All those years ago, when I left my family home, I hugged many of the tall Scots Pines that ringed the gardens, towering in silent majesty over the crumbling edifices of human existence – the house, the outbuildings, the possessions now consigned to the skip. A year later, I passed by that house again. The new owner, with his different map of the world, his different understanding of value, had felled every one of them. I felt great pain – perhaps that of the trees, certainly my own.
This book (and talented author) both remind me somewhat of the supermarket, ‘Aldi’. No, it’s okay, I’m absolutely fine…please bear with me.
Every now and again I shall purchase a bottle of red wine from Aldi and, being a cagey spendthrift (no, not a miser, just careful), I shall usually plump for a nice £3 bottle which does the trick, because a) Aldi have excellent wine merchants and b) my taste buds have adapted nicely to their £3 range, which is comparable to the £20 range of wines at Tesco, or Sainsburys. Since becoming disabled, my eldest daughter occasionally goes shopping for us. She knows I like red wine, but she doesn’t drink a lot of it herself and therefore picks out something from the £10 to £15 range, because she thinks that is what I would choose also. So I get my wine and, naturally, my £3 taste buds are completely blown away by the difference in quality. Thus, I make the new bottle last twice as long, because every sip is utterly delicious and definitely not to be rushed. Which brings us neatly (via the scenic route, past the vineyards) to Michael Forester’s latest book, Forest Dawn – Reflections of the Rising Light.
This is Michael Forester’s new collection of essays and poetry, succeeding his awesome 2017 book, Forest Rain, which we were honoured to review here at Ink Pantry. The focus this time is for the author to ‘illuminate the profound that hides in the simple and the eternal that shines through the commonplace’. As such, the book begins in fine fashion with the inspirational essay, ‘A Pound of Peace’.
‘A pound of Peace, please, mate,’ said the man in front of me in the queue at the market stall. His shopping bag was packed full and I wondered how he was going to fit any more into it.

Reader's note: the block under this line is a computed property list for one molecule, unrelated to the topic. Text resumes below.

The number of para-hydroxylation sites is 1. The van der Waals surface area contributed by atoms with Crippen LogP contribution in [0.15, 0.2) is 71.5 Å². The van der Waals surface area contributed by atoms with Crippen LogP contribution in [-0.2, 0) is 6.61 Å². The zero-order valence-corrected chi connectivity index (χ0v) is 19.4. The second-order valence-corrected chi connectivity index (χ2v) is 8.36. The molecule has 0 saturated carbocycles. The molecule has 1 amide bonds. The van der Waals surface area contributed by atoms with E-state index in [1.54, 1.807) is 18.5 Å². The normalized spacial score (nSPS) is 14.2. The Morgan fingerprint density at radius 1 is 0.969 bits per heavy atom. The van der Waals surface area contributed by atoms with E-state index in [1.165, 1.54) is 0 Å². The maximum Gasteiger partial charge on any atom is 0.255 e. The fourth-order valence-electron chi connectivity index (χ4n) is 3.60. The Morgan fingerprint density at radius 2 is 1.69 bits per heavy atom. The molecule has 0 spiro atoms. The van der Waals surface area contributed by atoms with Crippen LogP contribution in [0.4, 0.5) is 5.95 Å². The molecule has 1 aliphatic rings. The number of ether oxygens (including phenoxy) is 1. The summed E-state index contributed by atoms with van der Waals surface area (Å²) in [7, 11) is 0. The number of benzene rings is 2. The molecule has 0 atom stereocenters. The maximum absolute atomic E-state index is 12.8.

‘Beautiful bit of Peace this is,’ the stallholder commented, weighing out a pound on the scales. ‘You’ll not find better in the market today.’ The customer smiled his thanks and pressed the Peace down into his bag that was already bulging with Worry, Regret and Frustration. It looked precariously balanced as he walked away. I wasn’t surprised to see it topple out and splatter into the gutter.
‘And what can I do for you today, sir?’ The stallholder’s voice brought my attention back to the table. ‘How about some Pleasure for your supper? Just sprinkle a bit of Indolence on it and fry it in Indulgence – beautiful!’
Tempted, I checked my wallet. ‘Sorry,’ I replied, ‘I’m all out of Trust to pay you with.’
‘That don’t matter’ he retorted. ‘I take all the major cards – Gullibility, Foolishness, Ignorance. And if you’ve got that new one, Complacency, I can even give you a discount.’
Each carefully crafted essay and poem carries a stream of messages via positive metaphors and symbolism. The description of a dream leads to a lesson in forgiveness. A childhood memory of a spider focuses on the myriad of choices we face in this lifetime. The recollection of a faulty wire in a garage door looks into angels and God’s sense of humour…and so on, throughout the thirty-two chapters of the book.
The writing in all the essays and poetry is direct and thought-provoking. Michael’s sense of humour and skilful writing creates a steady platform between some of the harsher subjects covered (such as refugees fleeing from their war-torn homes), meaning at no point are we feeling that this is all part of a grand, egotistical speech and we are being lectured to. Michael’s talent as a writer is both simplistic and genius; he draws the reader in like a magnet. We’re never pulled in, but merely guided by Michael’s total command of the written word. Another bonus…we also learn from what is being presented to us.
I raced through this book’s wonderful predecessor, Forest Rain, as it is an utter joy to read. This time around, something seems different for me. The sheer joyousness is retained, but I found myself tackling this book in smaller chunks, as after each chapter my head was swimming with what I had just ingested. If Forest Rain captured the energy of an energetic teenager passionately exploring the world, Forest Dawn seems to me to be somehow maturer and worldly-wise in its approach.
Michael’s humour shines through his writing, as demonstrated in a short poem called ‘Oh My God!’, which immediately took me back to being a young 1970s choirboy; my 7-year old mind earnestly trying to make sense of the vicar’s authoritative sermon.
‘Repent!’ he shouted.
I didn’t know what penting was, but I promised there and then, I’d definitely re-do it more in future.
‘All ye like sheep have gone astray!’ he yelled.
I thought of new season’s lamb with mint sauce and some potatoes.
‘The kingdom of heaven is at hand,’ he snarled.
I looked at my hands. There was nothing on them, certainly not a kingdom.
‘I see you, sinner,’ he said.
I checked my flies.
The writing throughout the book is top quality, in terms of pace, tone and depth. Every chapter leaves a trail of fascinating, informative foam in its wake, along with the knowledge that, as readers, we’ve been privileged to share in this gentleman’s Earthly journey and what he has learned from it so far. It’s a masterclass in creative writing and the author should be extremely proud of what he has created here.
As I said at the end of the Ink Pantry review for Forest Rain, this is an excellent book and I sincerely wish that I had written it. Nothing has changed.
And we are but flying fish, breaking the surface for a moment, to bask in the reflected glory of a transient elevation.